When it comes to ovarian tumors, MRI is an essential problem-solving tool because it's so efficient at detecting, characterizing, and staging adnexal masses and can have a major impact on patient management, according to a new Italian study.
The researchers have evaluated epidemiology, etiopathogenesis, classification, staging, and diagnostic approaches to ovarian masses and propose an MRI-guided approach to the differential diagnosis of ovarian tumors based on morphological appearance. They also describe MR signal intensity features and enhancement behavior of each lesion using pathologically proven examples from their institution (Insights into Imaging, 16 December 2015).
"The main advantages of MRI are the high contrast resolution and lack of ionizing radiation exposure," noted lead author Dr. Pietro Valerio Foti from the Radiodiagnostic and Radiotherapy Unit at University Hospital Policlinico-Vittorio Emanuele in Catania. "Although different pathological conditions may show similar radiologic manifestations, radiologists should be aware of MRI features of ovarian lesions that may orientate differential diagnosis."
Ovarian masses are a common finding in daily clinical practice and may be incidentally detected or identified in symptomatic patients, according to the researchers. Characterization of an ovarian lesion represents a diagnostic challenge: it is of great importance in the preoperative setting to plan adequate therapeutic procedures and may influence patient's management.
MRI can provide useful information for the characterization of ovarian masses as non-neoplastic or neoplastic, and, in the latter case, as benign or malignant, thus radiologists play an important role in the multidisciplinary approach of an ovarian mass. Different pathological conditions may have similar radiologic manifestations, so radiologists should be aware of MRI features of ovarian lesions that may orientate the differential diagnosis.
The MR imaging protocol the researchers used to study patients with ovarian masses was imaging in a closed-configuration superconducting 1.5-tesla system (Signa HDxT, GE Healthcare) with 57.2 mT/m gradient strength and 120 T/m/sec slew rate, by using an eight-channel high-resolution torso coil with array spatial sensitivity technique (ASSET) parallel acquisition.
In their research, Foti and colleagues found morphological characteristics of adnexal masses range from cystic (both unilocular and multilocular), to complex (cystic and solid), to predominantly solid.
"[T]here is a certain overlap between benign and malignant tumors; in particular, it has to be considered that borderline lesions are very difficult to differentiate because they have both benign and malignant features," they wrote.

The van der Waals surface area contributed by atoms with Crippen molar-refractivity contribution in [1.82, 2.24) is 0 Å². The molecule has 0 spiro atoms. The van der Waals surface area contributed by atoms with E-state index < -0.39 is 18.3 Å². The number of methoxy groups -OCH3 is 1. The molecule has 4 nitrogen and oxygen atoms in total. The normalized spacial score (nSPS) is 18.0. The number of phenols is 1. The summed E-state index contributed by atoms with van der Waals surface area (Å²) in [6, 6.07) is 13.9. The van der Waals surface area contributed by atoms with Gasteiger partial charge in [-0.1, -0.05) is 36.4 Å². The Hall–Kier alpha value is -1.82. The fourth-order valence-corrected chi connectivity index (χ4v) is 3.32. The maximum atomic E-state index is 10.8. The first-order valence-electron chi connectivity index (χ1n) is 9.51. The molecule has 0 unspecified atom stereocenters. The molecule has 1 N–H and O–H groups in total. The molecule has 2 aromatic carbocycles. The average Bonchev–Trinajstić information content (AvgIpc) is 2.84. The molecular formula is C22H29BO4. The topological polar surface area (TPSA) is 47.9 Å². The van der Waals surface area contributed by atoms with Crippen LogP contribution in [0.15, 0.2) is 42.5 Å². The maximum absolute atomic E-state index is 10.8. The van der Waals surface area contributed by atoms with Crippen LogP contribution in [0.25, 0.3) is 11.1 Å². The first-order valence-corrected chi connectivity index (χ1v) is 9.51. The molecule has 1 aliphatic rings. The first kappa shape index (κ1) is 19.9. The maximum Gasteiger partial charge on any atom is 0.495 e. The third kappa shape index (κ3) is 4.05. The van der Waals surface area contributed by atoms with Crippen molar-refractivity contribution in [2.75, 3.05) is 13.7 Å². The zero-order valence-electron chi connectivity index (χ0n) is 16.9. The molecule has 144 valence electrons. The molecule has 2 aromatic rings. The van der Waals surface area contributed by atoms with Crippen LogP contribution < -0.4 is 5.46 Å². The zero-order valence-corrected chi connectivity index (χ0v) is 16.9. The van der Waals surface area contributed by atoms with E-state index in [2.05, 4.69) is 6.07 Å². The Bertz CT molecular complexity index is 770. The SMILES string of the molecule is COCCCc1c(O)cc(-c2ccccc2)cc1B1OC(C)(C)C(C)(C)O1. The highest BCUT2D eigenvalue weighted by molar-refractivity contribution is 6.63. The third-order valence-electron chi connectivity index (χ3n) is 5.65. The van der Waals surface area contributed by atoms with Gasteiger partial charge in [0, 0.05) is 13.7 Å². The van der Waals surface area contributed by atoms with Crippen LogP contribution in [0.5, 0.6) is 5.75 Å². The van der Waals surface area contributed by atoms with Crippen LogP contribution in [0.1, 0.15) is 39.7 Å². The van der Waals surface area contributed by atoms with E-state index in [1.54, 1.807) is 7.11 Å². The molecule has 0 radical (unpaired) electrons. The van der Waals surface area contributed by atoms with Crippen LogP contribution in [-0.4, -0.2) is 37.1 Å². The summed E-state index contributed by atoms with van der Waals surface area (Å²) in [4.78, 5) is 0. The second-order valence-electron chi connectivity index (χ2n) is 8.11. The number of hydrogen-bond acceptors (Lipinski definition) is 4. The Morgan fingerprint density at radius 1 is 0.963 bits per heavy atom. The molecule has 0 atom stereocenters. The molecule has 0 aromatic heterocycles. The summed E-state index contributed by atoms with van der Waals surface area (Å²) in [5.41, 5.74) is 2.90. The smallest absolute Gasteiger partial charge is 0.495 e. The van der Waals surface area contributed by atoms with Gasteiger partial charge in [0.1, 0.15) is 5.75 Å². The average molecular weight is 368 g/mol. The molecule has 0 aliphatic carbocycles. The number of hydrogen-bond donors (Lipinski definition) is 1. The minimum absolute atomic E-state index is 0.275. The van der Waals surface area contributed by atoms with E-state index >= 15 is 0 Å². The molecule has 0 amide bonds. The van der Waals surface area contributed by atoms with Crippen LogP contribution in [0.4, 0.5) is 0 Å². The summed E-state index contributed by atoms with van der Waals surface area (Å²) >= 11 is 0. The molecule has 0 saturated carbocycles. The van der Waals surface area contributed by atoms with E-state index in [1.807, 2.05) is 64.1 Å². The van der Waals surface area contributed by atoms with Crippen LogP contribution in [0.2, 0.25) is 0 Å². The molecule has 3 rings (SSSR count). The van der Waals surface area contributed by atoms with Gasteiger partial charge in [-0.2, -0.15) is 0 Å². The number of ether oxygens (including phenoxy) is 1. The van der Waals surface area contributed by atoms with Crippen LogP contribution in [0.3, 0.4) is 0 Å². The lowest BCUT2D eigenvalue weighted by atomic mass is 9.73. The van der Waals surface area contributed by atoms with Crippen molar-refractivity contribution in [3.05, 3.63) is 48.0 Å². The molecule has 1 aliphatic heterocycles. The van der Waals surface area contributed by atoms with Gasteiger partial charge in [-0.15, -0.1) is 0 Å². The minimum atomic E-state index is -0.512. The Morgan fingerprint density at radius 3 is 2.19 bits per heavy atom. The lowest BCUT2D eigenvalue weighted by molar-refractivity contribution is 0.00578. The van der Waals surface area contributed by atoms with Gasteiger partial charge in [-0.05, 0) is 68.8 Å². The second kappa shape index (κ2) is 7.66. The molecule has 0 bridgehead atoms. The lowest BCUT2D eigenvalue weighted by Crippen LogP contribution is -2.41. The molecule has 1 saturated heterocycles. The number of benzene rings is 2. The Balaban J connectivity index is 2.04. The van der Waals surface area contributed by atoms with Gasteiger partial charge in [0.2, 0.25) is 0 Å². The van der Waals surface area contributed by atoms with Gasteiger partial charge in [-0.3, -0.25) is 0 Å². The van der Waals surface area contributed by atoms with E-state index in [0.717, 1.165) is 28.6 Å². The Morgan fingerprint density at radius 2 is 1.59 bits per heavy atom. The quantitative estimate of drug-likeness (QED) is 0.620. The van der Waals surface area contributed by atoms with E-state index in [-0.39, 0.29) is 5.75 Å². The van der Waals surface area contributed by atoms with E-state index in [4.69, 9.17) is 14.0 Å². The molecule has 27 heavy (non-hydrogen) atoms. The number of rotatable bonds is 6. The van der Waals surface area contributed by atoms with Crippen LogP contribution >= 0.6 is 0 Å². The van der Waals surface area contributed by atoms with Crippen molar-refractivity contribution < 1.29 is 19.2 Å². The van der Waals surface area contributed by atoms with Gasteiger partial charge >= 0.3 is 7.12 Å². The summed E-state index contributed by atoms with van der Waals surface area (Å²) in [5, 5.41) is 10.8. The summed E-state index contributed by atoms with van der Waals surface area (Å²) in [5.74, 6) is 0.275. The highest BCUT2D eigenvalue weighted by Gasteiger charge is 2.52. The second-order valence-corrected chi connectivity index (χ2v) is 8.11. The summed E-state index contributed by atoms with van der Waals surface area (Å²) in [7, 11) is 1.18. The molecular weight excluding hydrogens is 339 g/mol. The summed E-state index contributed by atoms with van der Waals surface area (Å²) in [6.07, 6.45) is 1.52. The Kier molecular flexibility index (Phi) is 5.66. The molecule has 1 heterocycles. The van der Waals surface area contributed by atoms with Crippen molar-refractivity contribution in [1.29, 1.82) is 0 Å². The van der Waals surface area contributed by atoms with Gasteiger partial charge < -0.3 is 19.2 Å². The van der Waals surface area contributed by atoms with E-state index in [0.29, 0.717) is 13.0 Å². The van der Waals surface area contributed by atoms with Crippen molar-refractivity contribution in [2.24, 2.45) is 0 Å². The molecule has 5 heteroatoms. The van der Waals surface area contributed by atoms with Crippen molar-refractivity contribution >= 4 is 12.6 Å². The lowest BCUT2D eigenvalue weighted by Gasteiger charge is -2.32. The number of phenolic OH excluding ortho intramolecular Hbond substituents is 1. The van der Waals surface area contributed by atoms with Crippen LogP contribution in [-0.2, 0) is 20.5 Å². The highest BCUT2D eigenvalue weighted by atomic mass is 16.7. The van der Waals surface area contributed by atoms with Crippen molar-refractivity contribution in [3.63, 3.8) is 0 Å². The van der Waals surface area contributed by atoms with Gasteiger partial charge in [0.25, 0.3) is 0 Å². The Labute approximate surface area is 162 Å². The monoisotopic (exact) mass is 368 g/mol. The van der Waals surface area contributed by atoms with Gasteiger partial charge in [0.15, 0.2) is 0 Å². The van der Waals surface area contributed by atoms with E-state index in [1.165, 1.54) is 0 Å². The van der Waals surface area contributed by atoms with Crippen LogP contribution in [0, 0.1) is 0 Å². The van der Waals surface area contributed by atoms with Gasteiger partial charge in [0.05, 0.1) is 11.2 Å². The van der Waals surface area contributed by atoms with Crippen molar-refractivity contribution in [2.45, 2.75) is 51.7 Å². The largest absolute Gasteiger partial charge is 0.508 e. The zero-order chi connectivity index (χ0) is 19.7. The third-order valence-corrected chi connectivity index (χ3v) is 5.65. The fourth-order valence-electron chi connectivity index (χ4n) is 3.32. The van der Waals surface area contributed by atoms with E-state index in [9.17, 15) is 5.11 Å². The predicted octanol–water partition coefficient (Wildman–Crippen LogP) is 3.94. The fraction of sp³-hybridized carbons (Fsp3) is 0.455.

The most predictive characteristics of malignancy are vegetations in a cystic lesion, presence of ascites, a maximal diameter greater than 6 cm, and necrosis in a solid lesion. Other research suggests malignancy in the demonstration of solid, solid/cystic enhancing masses (greater than 4 cm in maximum diameter) with papillary projections, and irregular thick wall and septa (greater than 3 mm) into a cystic lesion, as well as a heterogeneous and early enhancement pattern.
Key imaging features
The authors found some key imaging features and offer general advice that could help in determining the differential diagnosis of adnexal masses:
- Non-neoplastic lesions should always be taken into consideration.
- In a patient with endometriosis, the presence of a complex and rapidly growing mass with contrast enhancement should raise the suspicion of endometrioid or clear cell tumor.
- A very low signal intensity on T2-weighted images indicates a fibrotic component, suggesting a tumor of the coma/fibroma group, a cystadenofibroma, or a Brenner tumor.
- Sequences with fat saturation are helpful when facing a mass with high signal intensity on T1-weighted images, because the signal suppression is suggestive of a teratoma; otherwise, an endometrial cyst or other hemorrhagic lesion should be considered.
- A stained-glass appearance with cystic loculi of variable signal intensity usually refers to a mucinous tumor because of the different mucin concentration.
- Metastasis should be considered if a complex, enhancing mass is demonstrated in both ovaries (eventually looking for an unknown primary tumor).
- Remember serous epithelial tumors can be bilateral as well.